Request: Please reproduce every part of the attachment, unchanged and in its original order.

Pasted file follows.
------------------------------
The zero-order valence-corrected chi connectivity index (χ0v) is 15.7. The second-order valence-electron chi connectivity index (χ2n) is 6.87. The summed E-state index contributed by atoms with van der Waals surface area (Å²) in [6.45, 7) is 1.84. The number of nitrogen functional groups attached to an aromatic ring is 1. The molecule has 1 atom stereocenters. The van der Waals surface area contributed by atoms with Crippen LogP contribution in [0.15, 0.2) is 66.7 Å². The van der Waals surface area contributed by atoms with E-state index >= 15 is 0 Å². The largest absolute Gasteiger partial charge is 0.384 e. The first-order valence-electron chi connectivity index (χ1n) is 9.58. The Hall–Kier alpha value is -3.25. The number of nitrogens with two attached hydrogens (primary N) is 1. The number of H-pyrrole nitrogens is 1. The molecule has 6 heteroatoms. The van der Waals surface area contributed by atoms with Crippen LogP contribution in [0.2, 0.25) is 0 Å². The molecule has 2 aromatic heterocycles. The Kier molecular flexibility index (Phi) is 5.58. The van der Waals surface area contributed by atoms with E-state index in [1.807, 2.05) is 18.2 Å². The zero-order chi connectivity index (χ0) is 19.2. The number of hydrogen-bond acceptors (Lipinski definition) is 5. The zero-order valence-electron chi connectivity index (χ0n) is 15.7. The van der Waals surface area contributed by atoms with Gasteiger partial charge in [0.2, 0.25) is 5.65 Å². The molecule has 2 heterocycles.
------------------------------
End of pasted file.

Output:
The zero-order valence-corrected chi connectivity index (χ0v) is 15.7. The second-order valence-electron chi connectivity index (χ2n) is 6.87. The summed E-state index contributed by atoms with van der Waals surface area (Å²) in [6.45, 7) is 1.84. The number of nitrogen functional groups attached to an aromatic ring is 1. The molecule has 1 atom stereocenters. The van der Waals surface area contributed by atoms with Crippen LogP contribution in [0.15, 0.2) is 66.7 Å². The van der Waals surface area contributed by atoms with E-state index >= 15 is 0 Å². The largest absolute Gasteiger partial charge is 0.384 e. The first-order valence-electron chi connectivity index (χ1n) is 9.58. The Hall–Kier alpha value is -3.25. The number of nitrogens with two attached hydrogens (primary N) is 1. The number of H-pyrrole nitrogens is 1. The molecule has 6 heteroatoms. The van der Waals surface area contributed by atoms with Crippen LogP contribution in [0.2, 0.25) is 0 Å². The molecule has 2 aromatic heterocycles. The Kier molecular flexibility index (Phi) is 5.58. The van der Waals surface area contributed by atoms with E-state index in [1.807, 2.05) is 18.2 Å². The zero-order chi connectivity index (χ0) is 19.2. The number of hydrogen-bond acceptors (Lipinski definition) is 5. The zero-order valence-electron chi connectivity index (χ0n) is 15.7. The van der Waals surface area contributed by atoms with Gasteiger partial charge in [0.2, 0.25) is 5.65 Å². The molecule has 2 heterocycles.